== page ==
Police detective details Tim Bliefnick cooperation during investigation, explains lack of home surveillance video


Sgt. James Brown, a detective with the Quincy Police Department, testifies Wednesday afternoon during the Tim Bliefnick murder trial in Adams County Circuit Court. | Pool photo by Matt Hopf/The Herald-Whig

QUINCY — A Quincy Police Department detective said Tim Bliefnick cooperated with investigators on the night of Feb. 23, shortly after his wife was found dead in her home.

Tim Bliefnick is on trial this week in Adams County Circuit Court. He is accused of shooting Becky Bliefnick multiple times at her Kentucky Road home on Feb. 23. He was arrested on March 13 and later charged with two counts of first-degree murder and one count of home invasion. He remains in the Adams County Jail without bond.

Sgt. James Brown, a detective with the Quincy Police Department, testified Wednesday afternoon. He said he was at Tim’s house on Hampshire Street for approximately two hours on the night of Feb. 23.

During cross-examination from attorney Casey Schnack, Brown said he was at Tim’s house on Feb. 23 for approximately two hours. He said he did not offer gunshot residue testing. Brown explained he was only there “to assist as needed.”

Brown said he was present when Tim arranged for someone to pick up his children that night. He said Tim shared information about two possible passcodes to his garage.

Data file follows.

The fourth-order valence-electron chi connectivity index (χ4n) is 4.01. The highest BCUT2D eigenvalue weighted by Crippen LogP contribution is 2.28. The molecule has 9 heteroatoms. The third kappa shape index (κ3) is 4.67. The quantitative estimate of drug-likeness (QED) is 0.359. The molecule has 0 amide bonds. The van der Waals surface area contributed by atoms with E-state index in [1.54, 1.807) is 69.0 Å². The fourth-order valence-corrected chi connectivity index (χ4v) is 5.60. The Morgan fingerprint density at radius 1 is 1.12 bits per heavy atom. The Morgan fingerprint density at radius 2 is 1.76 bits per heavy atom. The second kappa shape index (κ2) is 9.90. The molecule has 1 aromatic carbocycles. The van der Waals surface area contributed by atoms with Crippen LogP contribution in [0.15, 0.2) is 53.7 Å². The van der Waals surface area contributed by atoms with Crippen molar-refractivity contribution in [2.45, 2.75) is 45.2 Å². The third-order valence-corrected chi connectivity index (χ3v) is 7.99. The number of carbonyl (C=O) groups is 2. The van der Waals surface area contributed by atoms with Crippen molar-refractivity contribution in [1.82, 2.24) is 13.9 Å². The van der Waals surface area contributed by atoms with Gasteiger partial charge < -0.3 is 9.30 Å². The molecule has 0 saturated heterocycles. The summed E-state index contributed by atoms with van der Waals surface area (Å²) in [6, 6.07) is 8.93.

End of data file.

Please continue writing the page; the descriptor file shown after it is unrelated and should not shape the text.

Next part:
Brown also was present when QPD officers conducted a traffic stop at 20th and Hampshire on the morning of March 1. During the search, Brown said Tim told him where two keys were, as well as an activation card, for the gun safe in his bedroom. He said Tim also informed him about a broken shotgun in the basement with a live round in it, as well as two possible passcodes for his garage.

“When asked about where his cellphone was that day, he told you where it was, and it was where he said it was. Correct?” Schnack said.

Brown said yes.

Brown answered questions earlier from Assistant State’s Attorney Laura Keck about search warrants for various electronic devices related to the case. He said no video surveillance from Becky’s home was available, because she didn’t pay for a subscription on her Ring camera to allow for video recording. Brown said Tim also did not have video surveillance at his residence on Hampshire.

An Amazon device in Becky’s home also did not contain audio files relevant to the investigation.

Phone records from AT&T showed Tim made a call to St. Peter School at 11:51 a.m. Feb. 23, lasting 53 seconds. Another call was made from the phone of Bill Postle (Becky’s father) to Tim’s phone at 3:06 p.m. the same day, with no information available about if the call was answered. Bill Postle made another call to Tim at 4:14 p.m., and they conversed for 2 minutes and 57 seconds.

Brown also testified Becky bought an ADT home security system in February 2021, but it lacked video surveillance capabilities. However, the system did include sensors that sent data to the main control system. The ADT system registered an alert at 1:12 a.m. Feb. 23, indicating the front door had been opened. Fourteen minutes later. ADT recorded that the front door remained open. The system alerted that the garage door was opened at 3:27 p.m. when Bill Postle arrived.